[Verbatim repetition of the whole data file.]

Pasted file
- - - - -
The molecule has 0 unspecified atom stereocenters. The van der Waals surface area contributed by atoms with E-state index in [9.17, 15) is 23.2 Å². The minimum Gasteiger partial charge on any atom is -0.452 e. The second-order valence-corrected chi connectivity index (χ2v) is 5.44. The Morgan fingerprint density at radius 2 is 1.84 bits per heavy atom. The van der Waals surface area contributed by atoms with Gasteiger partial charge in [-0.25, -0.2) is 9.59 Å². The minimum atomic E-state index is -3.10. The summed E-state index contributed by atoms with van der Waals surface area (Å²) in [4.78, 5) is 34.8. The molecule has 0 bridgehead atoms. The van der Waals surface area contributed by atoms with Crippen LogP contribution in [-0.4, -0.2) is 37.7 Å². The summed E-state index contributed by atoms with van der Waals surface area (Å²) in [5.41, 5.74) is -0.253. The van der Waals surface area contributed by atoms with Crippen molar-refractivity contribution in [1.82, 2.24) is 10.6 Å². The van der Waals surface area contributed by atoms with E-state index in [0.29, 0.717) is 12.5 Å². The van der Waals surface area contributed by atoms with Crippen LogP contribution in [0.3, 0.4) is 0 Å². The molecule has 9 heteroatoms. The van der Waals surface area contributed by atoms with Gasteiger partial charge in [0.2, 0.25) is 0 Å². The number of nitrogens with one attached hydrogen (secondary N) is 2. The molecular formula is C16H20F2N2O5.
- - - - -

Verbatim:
The molecule has 0 unspecified atom stereocenters. The van der Waals surface area contributed by atoms with E-state index in [9.17, 15) is 23.2 Å². The minimum Gasteiger partial charge on any atom is -0.452 e. The second-order valence-corrected chi connectivity index (χ2v) is 5.44. The Morgan fingerprint density at radius 2 is 1.84 bits per heavy atom. The van der Waals surface area contributed by atoms with Gasteiger partial charge in [-0.25, -0.2) is 9.59 Å². The minimum atomic E-state index is -3.10. The summed E-state index contributed by atoms with van der Waals surface area (Å²) in [4.78, 5) is 34.8. The molecule has 0 bridgehead atoms. The van der Waals surface area contributed by atoms with Crippen LogP contribution in [-0.4, -0.2) is 37.7 Å². The summed E-state index contributed by atoms with van der Waals surface area (Å²) in [5.41, 5.74) is -0.253. The van der Waals surface area contributed by atoms with Crippen molar-refractivity contribution in [1.82, 2.24) is 10.6 Å². The van der Waals surface area contributed by atoms with E-state index in [0.29, 0.717) is 12.5 Å². The van der Waals surface area contributed by atoms with Crippen LogP contribution in [0.3, 0.4) is 0 Å². The molecule has 9 heteroatoms. The van der Waals surface area contributed by atoms with Gasteiger partial charge in [0.2, 0.25) is 0 Å². The number of nitrogens with one attached hydrogen (secondary N) is 2. The molecular formula is C16H20F2N2O5.